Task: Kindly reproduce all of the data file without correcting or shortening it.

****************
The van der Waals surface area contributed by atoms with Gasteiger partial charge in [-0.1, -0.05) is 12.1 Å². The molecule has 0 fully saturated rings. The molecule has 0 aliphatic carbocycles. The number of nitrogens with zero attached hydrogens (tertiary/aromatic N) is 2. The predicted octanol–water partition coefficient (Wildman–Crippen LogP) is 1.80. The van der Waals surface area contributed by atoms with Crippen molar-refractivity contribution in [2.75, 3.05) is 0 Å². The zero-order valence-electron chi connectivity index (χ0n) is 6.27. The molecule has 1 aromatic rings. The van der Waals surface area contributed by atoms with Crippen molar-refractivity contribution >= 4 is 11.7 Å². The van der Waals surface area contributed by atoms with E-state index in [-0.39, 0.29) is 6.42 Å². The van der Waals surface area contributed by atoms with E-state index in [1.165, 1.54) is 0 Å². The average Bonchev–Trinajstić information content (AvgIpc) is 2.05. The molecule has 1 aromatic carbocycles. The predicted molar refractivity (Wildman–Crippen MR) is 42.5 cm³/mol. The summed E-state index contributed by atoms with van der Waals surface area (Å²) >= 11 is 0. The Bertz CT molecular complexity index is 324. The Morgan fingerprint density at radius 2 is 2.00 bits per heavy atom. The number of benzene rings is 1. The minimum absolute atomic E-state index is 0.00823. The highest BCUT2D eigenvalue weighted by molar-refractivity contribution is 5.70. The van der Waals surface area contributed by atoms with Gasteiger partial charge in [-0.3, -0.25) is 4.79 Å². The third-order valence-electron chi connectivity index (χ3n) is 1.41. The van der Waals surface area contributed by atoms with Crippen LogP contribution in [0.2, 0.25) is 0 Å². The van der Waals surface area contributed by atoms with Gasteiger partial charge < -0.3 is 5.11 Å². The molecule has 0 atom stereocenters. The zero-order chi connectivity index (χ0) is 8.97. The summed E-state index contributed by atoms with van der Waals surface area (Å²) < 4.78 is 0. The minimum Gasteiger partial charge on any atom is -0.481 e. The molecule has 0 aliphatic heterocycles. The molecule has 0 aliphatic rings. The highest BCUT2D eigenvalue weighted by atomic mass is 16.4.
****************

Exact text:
The van der Waals surface area contributed by atoms with Gasteiger partial charge in [-0.1, -0.05) is 12.1 Å². The molecule has 0 fully saturated rings. The molecule has 0 aliphatic carbocycles. The number of nitrogens with zero attached hydrogens (tertiary/aromatic N) is 2. The predicted octanol–water partition coefficient (Wildman–Crippen LogP) is 1.80. The van der Waals surface area contributed by atoms with Crippen molar-refractivity contribution in [2.75, 3.05) is 0 Å². The zero-order valence-electron chi connectivity index (χ0n) is 6.27. The molecule has 1 aromatic rings. The van der Waals surface area contributed by atoms with Crippen molar-refractivity contribution >= 4 is 11.7 Å². The van der Waals surface area contributed by atoms with E-state index in [-0.39, 0.29) is 6.42 Å². The van der Waals surface area contributed by atoms with E-state index in [1.165, 1.54) is 0 Å². The average Bonchev–Trinajstić information content (AvgIpc) is 2.05. The molecule has 1 aromatic carbocycles. The predicted molar refractivity (Wildman–Crippen MR) is 42.5 cm³/mol. The summed E-state index contributed by atoms with van der Waals surface area (Å²) >= 11 is 0. The Bertz CT molecular complexity index is 324. The Morgan fingerprint density at radius 2 is 2.00 bits per heavy atom. The number of benzene rings is 1. The minimum absolute atomic E-state index is 0.00823. The highest BCUT2D eigenvalue weighted by molar-refractivity contribution is 5.70. The van der Waals surface area contributed by atoms with Gasteiger partial charge in [-0.3, -0.25) is 4.79 Å². The third-order valence-electron chi connectivity index (χ3n) is 1.41. The van der Waals surface area contributed by atoms with Crippen LogP contribution in [0.2, 0.25) is 0 Å². The van der Waals surface area contributed by atoms with Gasteiger partial charge < -0.3 is 5.11 Å². The molecule has 0 atom stereocenters. The zero-order chi connectivity index (χ0) is 8.97. The summed E-state index contributed by atoms with van der Waals surface area (Å²) < 4.78 is 0. The minimum Gasteiger partial charge on any atom is -0.481 e. The molecule has 0 aliphatic heterocycles. The molecule has 0 aliphatic rings. The highest BCUT2D eigenvalue weighted by atomic mass is 16.4.